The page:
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I came across this code snippet 1

int return_printChar1()
{
    // code
    // oops! no return statement
}
int return_printChar2()
{
    // code
    return printf("Return");
}
int main()
{  
   int i;
   // some more code
   i = return_printChar2();
   if((return_printChar1(),i))
   {
      printf ("Gotcha");
   }
}

1: This is not a real life example.

My question is "Is the behaviour of the code snippet well defined in C and C++?"

My take :

In C the behaviour is well defined because 6.5.17 says

The left operand of a comma operator is evaluated as a void expression; there is a sequence point after its evaluation

In C++03 the behaviour is well defined because 5.18 says

A pair of expressions separated by a comma is evaluated left-to-right and the value of the left expression is discarded.

However C++03 (in section 6.6.3) also says that

Flowing off the end of a function is equivalent to a returnwith no value; this results in undefined behavior in a value-returning function.

Similarly in C

If control reaches end (}) of non-void function (except main()) the behaviour is undefined.

So taking all these points into consideration I can't judge the actual behaviour. What do you people think?

P.S : If you think the question is useless and you have got better things to do, help yourself :D.

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What the others said ... and also calling a variadic function with no prototype in scope invokes Undefined Behaviour. –  pmg Mar 24 '11 at 19:15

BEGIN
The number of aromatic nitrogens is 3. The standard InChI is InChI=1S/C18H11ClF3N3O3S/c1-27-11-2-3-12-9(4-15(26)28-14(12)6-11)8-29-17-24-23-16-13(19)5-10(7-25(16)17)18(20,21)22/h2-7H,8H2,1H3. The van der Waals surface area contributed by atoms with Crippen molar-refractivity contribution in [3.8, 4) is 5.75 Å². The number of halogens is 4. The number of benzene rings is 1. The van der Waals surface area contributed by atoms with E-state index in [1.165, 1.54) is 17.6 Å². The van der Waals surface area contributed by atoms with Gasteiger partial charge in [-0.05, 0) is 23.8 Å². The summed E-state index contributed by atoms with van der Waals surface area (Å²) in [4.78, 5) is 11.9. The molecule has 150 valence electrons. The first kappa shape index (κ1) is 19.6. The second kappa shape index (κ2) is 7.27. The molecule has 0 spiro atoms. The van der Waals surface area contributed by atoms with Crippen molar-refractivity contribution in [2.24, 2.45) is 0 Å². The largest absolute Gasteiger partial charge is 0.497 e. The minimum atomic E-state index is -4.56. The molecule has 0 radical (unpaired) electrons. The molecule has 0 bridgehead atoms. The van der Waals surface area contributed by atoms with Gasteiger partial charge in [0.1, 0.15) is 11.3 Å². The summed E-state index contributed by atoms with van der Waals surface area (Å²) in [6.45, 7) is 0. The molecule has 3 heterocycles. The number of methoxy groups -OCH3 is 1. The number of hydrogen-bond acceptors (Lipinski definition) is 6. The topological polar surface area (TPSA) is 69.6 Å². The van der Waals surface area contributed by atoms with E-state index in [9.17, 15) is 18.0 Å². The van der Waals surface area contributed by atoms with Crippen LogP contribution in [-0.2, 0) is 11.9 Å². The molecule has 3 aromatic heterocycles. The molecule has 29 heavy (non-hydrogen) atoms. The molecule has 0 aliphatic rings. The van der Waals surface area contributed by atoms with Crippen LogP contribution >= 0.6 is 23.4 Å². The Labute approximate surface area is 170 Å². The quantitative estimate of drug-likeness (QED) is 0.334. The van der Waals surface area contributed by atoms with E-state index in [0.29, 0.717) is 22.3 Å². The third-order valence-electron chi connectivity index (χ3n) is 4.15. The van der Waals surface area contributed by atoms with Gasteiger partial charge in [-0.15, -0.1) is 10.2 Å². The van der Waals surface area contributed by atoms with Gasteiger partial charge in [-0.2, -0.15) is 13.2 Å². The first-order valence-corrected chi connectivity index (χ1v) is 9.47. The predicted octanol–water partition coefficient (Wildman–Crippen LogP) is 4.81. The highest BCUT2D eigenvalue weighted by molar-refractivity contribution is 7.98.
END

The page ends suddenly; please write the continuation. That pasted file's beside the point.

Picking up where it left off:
@pmg : Assume that the necessary headers have been included. :) –  Prasoon Saurav Mar 25 '11 at 3:14

3 Answers 3

up vote 5 down vote accepted

The C spec I have (C99 TC3) says

If the } that terminates a function is reached, and the value of the function call is used by the caller, the behavior is undefined.

The value of an expression that's said to be "evaluated as a void expression" is discarded. So in the C case, there is no undefined behavior. It may have been different in old C (some details are, if I remember correctly).

The situation for C++ is slightly different than for C, because C++ supports class objects with constructor and destructors as return values and having them operate on uninitialized memory can't be guaranteed to work well. Perhaps this contributed to the different rules for C++.

share|improve this answer
    
That's what I want to know. Is there a difference between C and C++ behaviour in this regard? And if yes, why such difference? Any historical reasons? –  Prasoon Saurav Mar 25 '11 at 3:15
1  
@Prasoon since C++ has destructors and constructors, they cannot just say "oh, only if you use the return value in the caller it is UB". I guess they just didn't want to keep the C way of this, and make it unconditionally undefined (instead of only making it undefined for class return types). –  Johannes Schaub - litb Mar 25 '11 at 3:33
    
Oh I see. Add this to your answer and I'll accept it :) –  Prasoon Saurav Mar 25 '11 at 3:39
    
Good catch, as usual. –  GManNickG Mar 25 '11 at 3:45

It's undefined behavior.

The evaluation of the left expression results in flowing off the end of a value-returning function with no return. Just because the value is discarded doesn't mean the evaluation never happened.

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It's clearly undefined. C99 §6.3.2.2 says, "(A void expression is evaluated for its side effects.)" So the function is evaluated and does flow off the end. There's no get out of jail free card.

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